Free Printable for You
Once upon a time ago, I asked you to vote on your favorite quotes from two posts celebrating two years of blogging here at Look Up Sometimes. I tallied your responses, created a printable, and FINALLY, I’m sharing it with you! You’ll also find it on the Free Tools page so you can come back anytime to download/print it.
(If you are a subscriber and forgot your password, contact me and I’m happy to send you another one. If you’re not a subscriber and would like access to the Free Tools page, subscribe in the side bar!)
How It Started
It started as a comment. Then someone suggested the comment get made into a blog post (just a fancy phrase for the writing you read on a website). And who better to do that than the person who commented in the first place, I thought? So I invited Debbie Scales to come back as a guest author again for Look Up Sometimes and share her thoughts on “empty.” What she wrote really struck a chord and is inspiring me to do my own digging into this concept. May you be blessed by the beautiful truths Debbie shares!
The first Thanksgiving dinner our family shared after my father-in-law passed away was stressful and sad. No one wanted to sit in the chair he had always occupied at the head of the table. That empty chair was the loudest thing in the room.
A special kind of emptiness hangs over those who lose loved ones. No other loss cuts so deeply.
It is this kind of emptiness we read about in the book of Ruth.
The story begins with Naomi living with her husband and two sons in Bethlehem. Because of a famine, this family moved to live for a time in Moab. Within ten years, Naomi’s husband and two sons died. Three empty chairs.
Later, when she returned to her people in Bethlehem, Naomi said, “The Almighty has made my life very bitter. I went away full, but the Lord has brought me back empty” (Ruth 1:20-21).
Each of us who has lost someone we love can relate to Naomi’s lament. Such emptiness is profound. We believe we will never be the same, for part of us has passed too.
A different kind of emptiness exists when fulfillment has never been achieved: A love never shared; a womb, hollow as an echo.
That was the emptiness experienced by Sarah, wife of Abraham. She remained childless decade after decade. Endless months of normal menstrual cycles, and then menopause!
Childless Sarah: A candle unlit. A rosebud unopened.
What can God do with emptiness?
[bctt tweet=”It is from emptiness that God does some of His greatest work. ~Debbie Scales” username=”PearlNAllard”]
Genesis 1:2 reads, “Now the earth was formless and empty.”
Into that great emptiness God spoke sunshine and flowers, animals and fish, people and planets and everything necessary to sustain these things. He gave each a place and a purpose and enabled each to fill its place and fulfill its purpose.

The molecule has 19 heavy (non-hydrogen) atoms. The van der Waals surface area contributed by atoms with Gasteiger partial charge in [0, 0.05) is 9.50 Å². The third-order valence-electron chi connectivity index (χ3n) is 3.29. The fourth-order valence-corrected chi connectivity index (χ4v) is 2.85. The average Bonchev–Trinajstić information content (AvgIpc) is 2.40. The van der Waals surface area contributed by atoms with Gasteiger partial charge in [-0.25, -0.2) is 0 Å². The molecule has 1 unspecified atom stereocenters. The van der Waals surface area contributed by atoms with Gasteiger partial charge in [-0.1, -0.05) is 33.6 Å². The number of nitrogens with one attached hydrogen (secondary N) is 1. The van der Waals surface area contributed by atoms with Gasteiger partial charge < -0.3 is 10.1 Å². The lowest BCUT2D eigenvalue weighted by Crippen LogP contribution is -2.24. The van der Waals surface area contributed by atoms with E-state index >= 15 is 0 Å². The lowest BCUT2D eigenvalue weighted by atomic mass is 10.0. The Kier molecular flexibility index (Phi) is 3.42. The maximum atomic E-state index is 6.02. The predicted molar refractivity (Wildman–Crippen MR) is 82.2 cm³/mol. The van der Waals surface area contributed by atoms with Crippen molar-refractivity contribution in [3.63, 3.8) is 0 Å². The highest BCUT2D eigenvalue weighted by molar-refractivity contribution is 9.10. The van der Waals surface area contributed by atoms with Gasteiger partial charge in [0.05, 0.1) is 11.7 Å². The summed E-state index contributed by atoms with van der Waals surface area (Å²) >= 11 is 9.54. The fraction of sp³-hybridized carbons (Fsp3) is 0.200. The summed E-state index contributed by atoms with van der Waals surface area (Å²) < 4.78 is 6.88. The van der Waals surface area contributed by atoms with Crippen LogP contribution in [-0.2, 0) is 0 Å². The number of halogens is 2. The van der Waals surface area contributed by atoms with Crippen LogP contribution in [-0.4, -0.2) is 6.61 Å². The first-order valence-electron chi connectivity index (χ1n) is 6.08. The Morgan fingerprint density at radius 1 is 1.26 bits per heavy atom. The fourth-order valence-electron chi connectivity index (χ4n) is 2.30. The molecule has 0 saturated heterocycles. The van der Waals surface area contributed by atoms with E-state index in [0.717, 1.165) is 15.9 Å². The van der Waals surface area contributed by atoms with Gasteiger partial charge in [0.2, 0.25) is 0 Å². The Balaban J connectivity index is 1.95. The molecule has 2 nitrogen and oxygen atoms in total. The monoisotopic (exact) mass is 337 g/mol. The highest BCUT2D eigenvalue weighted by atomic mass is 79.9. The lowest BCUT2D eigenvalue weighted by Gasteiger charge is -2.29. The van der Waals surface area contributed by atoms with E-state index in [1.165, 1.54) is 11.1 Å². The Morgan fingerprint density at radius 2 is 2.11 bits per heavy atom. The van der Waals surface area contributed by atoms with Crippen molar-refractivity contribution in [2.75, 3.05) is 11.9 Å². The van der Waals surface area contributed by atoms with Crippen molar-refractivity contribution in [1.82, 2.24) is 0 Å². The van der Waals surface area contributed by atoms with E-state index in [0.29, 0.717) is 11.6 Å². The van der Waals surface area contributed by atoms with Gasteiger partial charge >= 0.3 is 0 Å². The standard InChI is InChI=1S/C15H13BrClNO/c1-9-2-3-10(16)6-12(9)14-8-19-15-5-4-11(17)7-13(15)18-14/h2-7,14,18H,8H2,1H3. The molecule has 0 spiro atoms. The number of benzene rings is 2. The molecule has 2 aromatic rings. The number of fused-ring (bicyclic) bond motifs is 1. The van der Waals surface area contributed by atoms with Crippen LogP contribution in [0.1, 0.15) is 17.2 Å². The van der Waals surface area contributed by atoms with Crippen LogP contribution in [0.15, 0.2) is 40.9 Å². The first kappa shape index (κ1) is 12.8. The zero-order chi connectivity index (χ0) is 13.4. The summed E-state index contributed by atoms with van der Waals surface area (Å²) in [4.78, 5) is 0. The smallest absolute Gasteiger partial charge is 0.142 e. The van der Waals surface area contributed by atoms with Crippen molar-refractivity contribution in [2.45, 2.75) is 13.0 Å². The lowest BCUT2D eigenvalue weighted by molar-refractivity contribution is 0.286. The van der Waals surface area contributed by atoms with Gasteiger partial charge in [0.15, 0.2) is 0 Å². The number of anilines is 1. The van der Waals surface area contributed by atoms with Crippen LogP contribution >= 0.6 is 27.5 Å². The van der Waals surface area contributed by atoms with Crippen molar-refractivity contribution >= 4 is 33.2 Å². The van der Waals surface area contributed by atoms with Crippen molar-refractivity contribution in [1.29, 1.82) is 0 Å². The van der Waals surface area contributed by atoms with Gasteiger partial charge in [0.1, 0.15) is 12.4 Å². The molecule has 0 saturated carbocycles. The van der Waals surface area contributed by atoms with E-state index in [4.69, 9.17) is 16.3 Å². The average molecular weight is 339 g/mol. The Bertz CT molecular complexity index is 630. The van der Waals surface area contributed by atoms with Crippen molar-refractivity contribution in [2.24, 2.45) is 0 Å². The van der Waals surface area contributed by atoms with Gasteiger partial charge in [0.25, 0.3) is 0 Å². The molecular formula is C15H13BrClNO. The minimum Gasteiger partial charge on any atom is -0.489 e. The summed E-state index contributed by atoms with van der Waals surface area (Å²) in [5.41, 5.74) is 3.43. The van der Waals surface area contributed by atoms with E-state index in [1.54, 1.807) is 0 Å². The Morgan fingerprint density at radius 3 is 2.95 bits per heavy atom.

Within that marvelous universe, God continued (and continues) to use empty people and things to fulfill His purposes.
God used an empty well to play a role in transporting Joseph to Egypt, where he was able to save God’s people from starvation (Genesis 6-50).
He used empty jars in the hands of Gideon’s soldiers to bring about a miraculous triumph over the Midianites (Judges 7:1-25).
God filled empty pots with oil, so a widow could save her sons from being sold to creditors as slaves (2 Kings 4:1-7).
During Christ’s ministry, he filled the empty nets of fishermen, empty stomachs of crowds-people, empty wine jars for thirsty wedding guests, and the empty hearts of both a disliked tax collector and a woman taken in adultery. He even caused a coin to be found inside the empty mouth of a fish!
In fact, God’s greatest work of all was accomplished through an empty tomb.
[bctt tweet=”Emptiness is no obstacle to God. It never thwarts His purposes. It doesn’t cause Him to change His mind or make new plans. ~Debbie Scales” username=”PearlNAllard”]
What an amazing and powerful God we serve! Just as He ultimately brought forth wonders from Naomi’s and Sarah’s emptiness, we know He can do the same with ours.
Our task is twofold: trust and wait. How we resist taking that route when we feel empty! We want to despair, or to take matters into our own hands and do the equivalent of shuffling off our husbands to handmaidens, so God can accomplish what He promised He would do!
Romans 8:28 reads: And we know that in all things God works for the good of those who love him, who have been called according to his purpose.
We must trust Him and wait for Him to work for our good, even through our emptiness.
After devoting years to working and childrearing, Debbie now spends her time indulging not only her grandchildren but also her passion for writing. Her articles, poems, and devotionals have appeared in various Christian publications (Christian Woman and Power for Today). Debbie is a member of Heartland Christian Writers. She lives with her husband Dan in Central Indiana. You can visit her website at www.thehappygeranium.com.